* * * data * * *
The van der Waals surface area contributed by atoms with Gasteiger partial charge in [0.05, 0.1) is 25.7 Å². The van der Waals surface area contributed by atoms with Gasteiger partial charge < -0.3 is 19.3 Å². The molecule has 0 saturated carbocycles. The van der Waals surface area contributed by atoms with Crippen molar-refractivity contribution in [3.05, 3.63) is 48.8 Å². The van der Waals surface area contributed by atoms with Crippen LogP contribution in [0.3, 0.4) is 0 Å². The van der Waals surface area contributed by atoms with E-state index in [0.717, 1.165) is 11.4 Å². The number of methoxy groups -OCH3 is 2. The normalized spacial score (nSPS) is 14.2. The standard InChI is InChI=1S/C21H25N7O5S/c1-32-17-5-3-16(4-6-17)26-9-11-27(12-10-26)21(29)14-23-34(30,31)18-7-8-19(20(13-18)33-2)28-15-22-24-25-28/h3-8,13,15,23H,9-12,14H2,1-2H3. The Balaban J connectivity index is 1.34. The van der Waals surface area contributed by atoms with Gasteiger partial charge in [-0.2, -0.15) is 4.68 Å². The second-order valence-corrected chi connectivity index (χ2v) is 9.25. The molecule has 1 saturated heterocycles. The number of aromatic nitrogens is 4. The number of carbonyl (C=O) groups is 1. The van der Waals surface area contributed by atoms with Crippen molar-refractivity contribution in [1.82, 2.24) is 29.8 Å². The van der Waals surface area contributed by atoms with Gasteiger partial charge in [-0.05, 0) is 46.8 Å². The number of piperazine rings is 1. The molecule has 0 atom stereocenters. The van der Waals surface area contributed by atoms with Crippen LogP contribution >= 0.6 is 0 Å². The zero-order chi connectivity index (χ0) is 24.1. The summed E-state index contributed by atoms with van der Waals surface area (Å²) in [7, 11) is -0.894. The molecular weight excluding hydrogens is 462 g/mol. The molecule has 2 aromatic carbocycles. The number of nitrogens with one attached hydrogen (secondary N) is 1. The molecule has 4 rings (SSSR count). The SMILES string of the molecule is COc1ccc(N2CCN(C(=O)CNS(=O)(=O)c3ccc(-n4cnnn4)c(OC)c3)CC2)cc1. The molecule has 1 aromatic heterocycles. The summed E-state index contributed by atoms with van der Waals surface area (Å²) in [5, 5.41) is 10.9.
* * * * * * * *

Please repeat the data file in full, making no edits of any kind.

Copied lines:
The van der Waals surface area contributed by atoms with Gasteiger partial charge in [0.05, 0.1) is 25.7 Å². The van der Waals surface area contributed by atoms with Gasteiger partial charge < -0.3 is 19.3 Å². The molecule has 0 saturated carbocycles. The van der Waals surface area contributed by atoms with Crippen molar-refractivity contribution in [3.05, 3.63) is 48.8 Å². The van der Waals surface area contributed by atoms with Crippen LogP contribution in [0.3, 0.4) is 0 Å². The van der Waals surface area contributed by atoms with E-state index in [0.717, 1.165) is 11.4 Å². The number of methoxy groups -OCH3 is 2. The normalized spacial score (nSPS) is 14.2. The standard InChI is InChI=1S/C21H25N7O5S/c1-32-17-5-3-16(4-6-17)26-9-11-27(12-10-26)21(29)14-23-34(30,31)18-7-8-19(20(13-18)33-2)28-15-22-24-25-28/h3-8,13,15,23H,9-12,14H2,1-2H3. The Balaban J connectivity index is 1.34. The van der Waals surface area contributed by atoms with Gasteiger partial charge in [-0.2, -0.15) is 4.68 Å². The second-order valence-corrected chi connectivity index (χ2v) is 9.25. The molecule has 1 saturated heterocycles. The number of aromatic nitrogens is 4. The number of carbonyl (C=O) groups is 1. The van der Waals surface area contributed by atoms with Crippen molar-refractivity contribution in [1.82, 2.24) is 29.8 Å². The van der Waals surface area contributed by atoms with Gasteiger partial charge in [-0.05, 0) is 46.8 Å². The number of piperazine rings is 1. The molecule has 0 atom stereocenters. The van der Waals surface area contributed by atoms with Crippen LogP contribution >= 0.6 is 0 Å². The zero-order chi connectivity index (χ0) is 24.1. The summed E-state index contributed by atoms with van der Waals surface area (Å²) in [7, 11) is -0.894. The molecular weight excluding hydrogens is 462 g/mol. The molecule has 2 aromatic carbocycles. The number of nitrogens with one attached hydrogen (secondary N) is 1. The molecule has 4 rings (SSSR count). The SMILES string of the molecule is COc1ccc(N2CCN(C(=O)CNS(=O)(=O)c3ccc(-n4cnnn4)c(OC)c3)CC2)cc1. The molecule has 1 aromatic heterocycles. The summed E-state index contributed by atoms with van der Waals surface area (Å²) in [5, 5.41) is 10.9.